Woodlawn Plantation

Woodlawn Plantation

Woodlawn, a National Trust Historic Site and National Historic Landmark, is owned and operated by the National Trust for Historic Preservation, a private, nonprofit membership organization dedicated to saving historic places and revitalizing America’s communities.

We have a small, full-time professional staff and approximately 40 part-time volunteers, who work in all aspects of the site’s operations. Woodlawn shares its advisory board, as well as its site, with Frank Lloyd Wright’s Pope-Leighey House. The Advisory Board is appointed by the President of the National Trust for Historic Preservation and supports the site’s growth and success through community relations; advocacy; fundraising and implementation of the site’s strategic plan.

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Image Credit: Woodlawn Plantation


Woodlawn and Frank Lloyd Wright's Pope-Leighey House are open from April to December,  Friday through Monday, from 11 a.m. until 4 p.m. 
We are not open to the public Tuesday, Wednesday or Thursday. 

(Note: Many places fill to capacity on busy, nice weather days, especially holiday weekends. Please call ahead or visit the official website to get the most up-to-date information before visiting.)


Adults: $10
Students (K-12): $6
Seniors (62+)/Active Military with ID: $8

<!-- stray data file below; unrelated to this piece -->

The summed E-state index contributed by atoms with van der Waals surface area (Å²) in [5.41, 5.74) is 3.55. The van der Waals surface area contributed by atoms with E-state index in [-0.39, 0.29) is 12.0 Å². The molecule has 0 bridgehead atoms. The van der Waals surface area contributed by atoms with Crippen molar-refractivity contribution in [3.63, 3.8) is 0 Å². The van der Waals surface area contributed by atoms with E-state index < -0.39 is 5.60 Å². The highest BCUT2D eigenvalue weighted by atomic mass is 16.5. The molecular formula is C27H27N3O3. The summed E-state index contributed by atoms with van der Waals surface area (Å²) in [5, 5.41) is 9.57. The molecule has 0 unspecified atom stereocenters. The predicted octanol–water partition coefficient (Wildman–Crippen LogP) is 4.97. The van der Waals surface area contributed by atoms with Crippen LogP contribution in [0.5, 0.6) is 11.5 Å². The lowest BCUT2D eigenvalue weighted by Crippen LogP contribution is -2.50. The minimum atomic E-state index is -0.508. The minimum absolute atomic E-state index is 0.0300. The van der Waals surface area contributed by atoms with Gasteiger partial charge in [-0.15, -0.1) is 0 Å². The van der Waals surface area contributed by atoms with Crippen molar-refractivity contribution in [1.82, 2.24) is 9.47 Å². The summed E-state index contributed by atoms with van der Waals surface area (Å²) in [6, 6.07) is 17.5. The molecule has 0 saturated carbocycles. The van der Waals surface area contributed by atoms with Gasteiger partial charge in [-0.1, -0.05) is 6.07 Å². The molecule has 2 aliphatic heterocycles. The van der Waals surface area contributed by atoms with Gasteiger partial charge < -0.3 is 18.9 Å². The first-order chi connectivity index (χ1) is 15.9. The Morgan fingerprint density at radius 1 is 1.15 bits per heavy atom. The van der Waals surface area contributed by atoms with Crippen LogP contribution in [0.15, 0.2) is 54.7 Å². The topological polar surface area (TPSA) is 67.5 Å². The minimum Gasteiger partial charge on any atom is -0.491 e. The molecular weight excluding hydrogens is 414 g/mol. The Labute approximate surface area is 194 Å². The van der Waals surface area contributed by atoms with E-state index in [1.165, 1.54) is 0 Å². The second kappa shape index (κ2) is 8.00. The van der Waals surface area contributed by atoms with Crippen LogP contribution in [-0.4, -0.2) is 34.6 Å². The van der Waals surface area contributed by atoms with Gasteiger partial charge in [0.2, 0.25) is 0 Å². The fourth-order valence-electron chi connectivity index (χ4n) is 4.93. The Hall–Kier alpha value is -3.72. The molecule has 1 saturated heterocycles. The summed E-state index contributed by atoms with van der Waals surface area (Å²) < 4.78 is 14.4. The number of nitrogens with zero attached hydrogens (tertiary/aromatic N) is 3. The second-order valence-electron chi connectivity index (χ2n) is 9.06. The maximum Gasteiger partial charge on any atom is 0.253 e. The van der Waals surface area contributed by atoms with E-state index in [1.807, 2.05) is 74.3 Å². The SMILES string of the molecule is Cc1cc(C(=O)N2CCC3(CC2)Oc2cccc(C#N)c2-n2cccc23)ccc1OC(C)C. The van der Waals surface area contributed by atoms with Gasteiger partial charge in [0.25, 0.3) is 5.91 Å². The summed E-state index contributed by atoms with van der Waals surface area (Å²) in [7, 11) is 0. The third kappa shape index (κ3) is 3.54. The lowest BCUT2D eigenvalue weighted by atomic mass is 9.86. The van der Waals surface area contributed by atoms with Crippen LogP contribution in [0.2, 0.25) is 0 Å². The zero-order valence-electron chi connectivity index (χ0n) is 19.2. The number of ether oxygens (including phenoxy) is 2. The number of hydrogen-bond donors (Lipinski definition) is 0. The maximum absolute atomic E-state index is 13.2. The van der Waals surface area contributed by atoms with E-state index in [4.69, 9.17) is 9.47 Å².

5 & under free

[Brian Thomson]

Pope-Leighey House:
 Adults: $15
 Students (K-12): $7.50
 Seniors (62+)/Active Military with ID: $12
 5 & under free

Combination Ticket (both houses):
 Adults: $20
 Students (K-12): $11
 Seniors (62+)/Active Military with ID: $18
 5 & under free


Tours, Annual Holiday Tea


Woodlawn was the home of Lawrence Lewis, George Washington's nephew and his wife, Eleanor "Nelly" Custis Lewis, Martha Washington's granddaughter. The Georgian-style mansion was designed by William Thornton and built between 1800 and 1805. Owned and operated by the National Trust for Historic Preservation. National Register site. Open: Open daily March through December; weekends only in January and February with group tours by appointment. 

Built in 1805, this grand house overlooking the Potomac River was a gift from George Washington to his nephew Major Lawrence Lewis and his wife Eleanor "Nelly" Custis. A granddaughter of Martha Washington, Nelly was raised at Mount Vernon as part of the First Family. Fittingly, the President asked Dr. William Thornton, architect of the U.S. Capitol, to design a new house for the young couple and provided 2,000 acres of his estate. Woodlawn interprets the life of the Lewis family as well as enslaved and free African Americans.


Last updated: July 09, 2022
Potomac Trail